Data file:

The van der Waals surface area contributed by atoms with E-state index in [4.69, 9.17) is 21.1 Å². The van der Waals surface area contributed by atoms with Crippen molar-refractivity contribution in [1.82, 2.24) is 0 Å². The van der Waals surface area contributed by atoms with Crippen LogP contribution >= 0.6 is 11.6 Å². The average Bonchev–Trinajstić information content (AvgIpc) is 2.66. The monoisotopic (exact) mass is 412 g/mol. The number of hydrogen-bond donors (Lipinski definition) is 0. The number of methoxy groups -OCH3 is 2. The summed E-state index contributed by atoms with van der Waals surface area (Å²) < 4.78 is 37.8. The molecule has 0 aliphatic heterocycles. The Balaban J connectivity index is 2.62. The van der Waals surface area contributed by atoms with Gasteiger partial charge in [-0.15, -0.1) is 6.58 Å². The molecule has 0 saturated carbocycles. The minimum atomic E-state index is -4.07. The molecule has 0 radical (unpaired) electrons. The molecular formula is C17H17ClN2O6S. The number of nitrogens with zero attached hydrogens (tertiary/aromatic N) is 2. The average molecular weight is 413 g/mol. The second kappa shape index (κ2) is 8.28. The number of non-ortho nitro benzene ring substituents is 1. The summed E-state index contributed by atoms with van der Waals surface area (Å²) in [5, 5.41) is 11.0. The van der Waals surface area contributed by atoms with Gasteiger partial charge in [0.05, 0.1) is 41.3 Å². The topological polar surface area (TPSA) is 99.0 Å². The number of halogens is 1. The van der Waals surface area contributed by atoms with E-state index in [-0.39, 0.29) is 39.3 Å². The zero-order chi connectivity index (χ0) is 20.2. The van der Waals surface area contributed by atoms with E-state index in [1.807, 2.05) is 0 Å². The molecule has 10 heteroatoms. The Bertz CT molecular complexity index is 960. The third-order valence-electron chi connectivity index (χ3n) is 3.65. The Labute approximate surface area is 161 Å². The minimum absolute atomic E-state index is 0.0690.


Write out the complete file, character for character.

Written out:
The van der Waals surface area contributed by atoms with E-state index in [4.69, 9.17) is 21.1 Å². The van der Waals surface area contributed by atoms with Crippen molar-refractivity contribution in [1.82, 2.24) is 0 Å². The van der Waals surface area contributed by atoms with Crippen LogP contribution >= 0.6 is 11.6 Å². The average Bonchev–Trinajstić information content (AvgIpc) is 2.66. The monoisotopic (exact) mass is 412 g/mol. The number of hydrogen-bond donors (Lipinski definition) is 0. The number of methoxy groups -OCH3 is 2. The summed E-state index contributed by atoms with van der Waals surface area (Å²) < 4.78 is 37.8. The molecule has 0 aliphatic heterocycles. The Balaban J connectivity index is 2.62. The van der Waals surface area contributed by atoms with Gasteiger partial charge in [-0.15, -0.1) is 6.58 Å². The molecule has 0 saturated carbocycles. The minimum atomic E-state index is -4.07. The molecule has 0 radical (unpaired) electrons. The molecular formula is C17H17ClN2O6S. The number of nitrogens with zero attached hydrogens (tertiary/aromatic N) is 2. The average molecular weight is 413 g/mol. The second kappa shape index (κ2) is 8.28. The number of non-ortho nitro benzene ring substituents is 1. The summed E-state index contributed by atoms with van der Waals surface area (Å²) in [5, 5.41) is 11.0. The van der Waals surface area contributed by atoms with Gasteiger partial charge in [0.05, 0.1) is 41.3 Å². The topological polar surface area (TPSA) is 99.0 Å². The number of halogens is 1. The van der Waals surface area contributed by atoms with E-state index in [-0.39, 0.29) is 39.3 Å². The zero-order chi connectivity index (χ0) is 20.2. The van der Waals surface area contributed by atoms with E-state index in [1.807, 2.05) is 0 Å². The molecule has 10 heteroatoms. The Bertz CT molecular complexity index is 960. The third-order valence-electron chi connectivity index (χ3n) is 3.65. The Labute approximate surface area is 161 Å². The minimum absolute atomic E-state index is 0.0690.